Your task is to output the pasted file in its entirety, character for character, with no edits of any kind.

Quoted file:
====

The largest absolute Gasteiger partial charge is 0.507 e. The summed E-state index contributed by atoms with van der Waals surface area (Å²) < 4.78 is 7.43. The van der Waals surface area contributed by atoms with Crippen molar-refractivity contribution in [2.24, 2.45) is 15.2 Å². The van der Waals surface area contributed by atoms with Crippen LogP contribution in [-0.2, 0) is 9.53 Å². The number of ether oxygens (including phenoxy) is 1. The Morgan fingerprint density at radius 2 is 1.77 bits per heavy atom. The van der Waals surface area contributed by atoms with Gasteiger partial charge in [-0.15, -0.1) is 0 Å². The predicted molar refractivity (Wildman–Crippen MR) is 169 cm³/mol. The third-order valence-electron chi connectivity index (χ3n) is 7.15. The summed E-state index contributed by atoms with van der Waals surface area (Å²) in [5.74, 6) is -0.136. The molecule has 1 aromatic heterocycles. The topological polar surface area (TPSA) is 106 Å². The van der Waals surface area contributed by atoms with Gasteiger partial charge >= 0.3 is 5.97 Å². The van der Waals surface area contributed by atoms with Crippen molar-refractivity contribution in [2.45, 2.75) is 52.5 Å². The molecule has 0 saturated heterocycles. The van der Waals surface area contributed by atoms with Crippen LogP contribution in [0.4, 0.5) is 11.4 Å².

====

The largest absolute Gasteiger partial charge is 0.507 e. The summed E-state index contributed by atoms with van der Waals surface area (Å²) < 4.78 is 7.43. The van der Waals surface area contributed by atoms with Crippen molar-refractivity contribution in [2.24, 2.45) is 15.2 Å². The van der Waals surface area contributed by atoms with Crippen LogP contribution in [-0.2, 0) is 9.53 Å². The number of ether oxygens (including phenoxy) is 1. The Morgan fingerprint density at radius 2 is 1.77 bits per heavy atom. The van der Waals surface area contributed by atoms with Gasteiger partial charge in [-0.15, -0.1) is 0 Å². The predicted molar refractivity (Wildman–Crippen MR) is 169 cm³/mol. The third-order valence-electron chi connectivity index (χ3n) is 7.15. The summed E-state index contributed by atoms with van der Waals surface area (Å²) in [5.74, 6) is -0.136. The molecule has 1 aromatic heterocycles. The topological polar surface area (TPSA) is 106 Å². The van der Waals surface area contributed by atoms with Gasteiger partial charge >= 0.3 is 5.97 Å². The van der Waals surface area contributed by atoms with Crippen molar-refractivity contribution in [2.45, 2.75) is 52.5 Å². The molecule has 0 saturated heterocycles. The van der Waals surface area contributed by atoms with Crippen LogP contribution in [0.4, 0.5) is 11.4 Å².